When I was in college I heard someone say something that changed the trajectory of my life: “There are only 2 things in this world that are eternal – people and God’s Word – therefore, we should invest our lives in these 2 things.” It was this statement that propelled me to switch from pursuing biomedical engineering, which was my major, to pursuing full time ministry.
Jesus said something similar in John 6:27, “Do not work for food that spoils, but for food that endures to eternal life…” But note the context in which He says this. Jesus has very recently fed 5000+ people on the side of a mountain near the Sea of Galilee. He has very recently healed a bunch of sick people in a public way. The crowds are clamoring to be around Jesus not just to see what He will do next but they are asking themselves, “I wonder what Jesus can do for me?”
In 6:25-71, Jesus makes it clear that this is the wrong motivation for following Him. He begins to say some things that sound that the talk of a crazy man… “Eat my flesh, drink my blood.” He is very intentional in what He is doing. It is not His goal to get a huge crowd of people to follow Him. If He wanted to do this He would say things that made people feel good about themselves and try to gather as big a crowd as possible. Instead He deliberately tries to get those people who are following for the wrong reasons to stop following after Him.
Those who are true disciples of Jesus follow Him not because of what He can do for them but because of who He is! Note the conversation that Jesus and Peter have at the end of chapter 6…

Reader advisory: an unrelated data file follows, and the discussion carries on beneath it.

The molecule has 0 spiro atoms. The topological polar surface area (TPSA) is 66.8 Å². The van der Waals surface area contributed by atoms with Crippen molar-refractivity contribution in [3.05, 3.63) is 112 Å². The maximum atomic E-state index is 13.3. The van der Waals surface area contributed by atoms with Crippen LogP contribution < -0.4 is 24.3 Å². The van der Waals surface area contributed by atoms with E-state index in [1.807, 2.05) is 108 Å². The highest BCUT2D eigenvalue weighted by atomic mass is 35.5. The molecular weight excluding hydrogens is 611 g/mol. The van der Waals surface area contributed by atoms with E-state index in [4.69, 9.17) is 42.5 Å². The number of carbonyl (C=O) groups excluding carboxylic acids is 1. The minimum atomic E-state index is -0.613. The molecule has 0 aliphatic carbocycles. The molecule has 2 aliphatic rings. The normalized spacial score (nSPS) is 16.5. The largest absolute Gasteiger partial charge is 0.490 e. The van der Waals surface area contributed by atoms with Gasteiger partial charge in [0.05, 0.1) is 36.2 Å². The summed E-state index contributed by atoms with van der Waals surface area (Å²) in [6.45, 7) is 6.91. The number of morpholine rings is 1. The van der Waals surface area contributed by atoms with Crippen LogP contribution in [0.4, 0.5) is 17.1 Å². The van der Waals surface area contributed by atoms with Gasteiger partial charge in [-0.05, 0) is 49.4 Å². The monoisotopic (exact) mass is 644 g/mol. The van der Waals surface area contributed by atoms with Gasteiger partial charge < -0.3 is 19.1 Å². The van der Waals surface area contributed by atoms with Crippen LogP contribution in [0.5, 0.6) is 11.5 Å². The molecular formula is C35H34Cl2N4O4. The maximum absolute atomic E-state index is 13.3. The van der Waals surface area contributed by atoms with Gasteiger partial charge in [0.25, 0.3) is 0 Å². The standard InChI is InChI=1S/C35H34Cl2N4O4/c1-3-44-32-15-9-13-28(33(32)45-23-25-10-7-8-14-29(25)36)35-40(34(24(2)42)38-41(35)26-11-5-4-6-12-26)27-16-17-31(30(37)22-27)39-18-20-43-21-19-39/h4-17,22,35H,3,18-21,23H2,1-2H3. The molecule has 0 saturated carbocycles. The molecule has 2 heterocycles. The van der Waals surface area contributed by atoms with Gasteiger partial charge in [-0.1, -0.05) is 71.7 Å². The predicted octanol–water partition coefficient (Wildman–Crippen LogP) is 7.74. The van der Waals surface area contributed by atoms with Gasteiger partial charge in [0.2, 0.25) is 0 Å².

66 From this time many of His disciples turned back and no longer followed Him.
67 “You do not want to leave too, do you?” Jesus asked the Twelve.
68 Simon Peter answered him, “Lord, to whom shall we go? You have the words of eternal life. 69 We have come to believe and to know that you are the Holy One of God.”
Peter and his buddies were following Jesus because of who He was. This was not always the case for them, but they had come to believe that Jesus was the Messiah of God and not just someone who could do things for them and make them feel good about themselves. They were learning what it means to count the cost of following Jesus – because life was getting ready to get harder for them, not easier.
A few weeks ago when I preached I made the statement that, “If following Jesus does not cost you something you may not be a disciple.” I’m still learning what it means to count the cost. And I hope that you are too.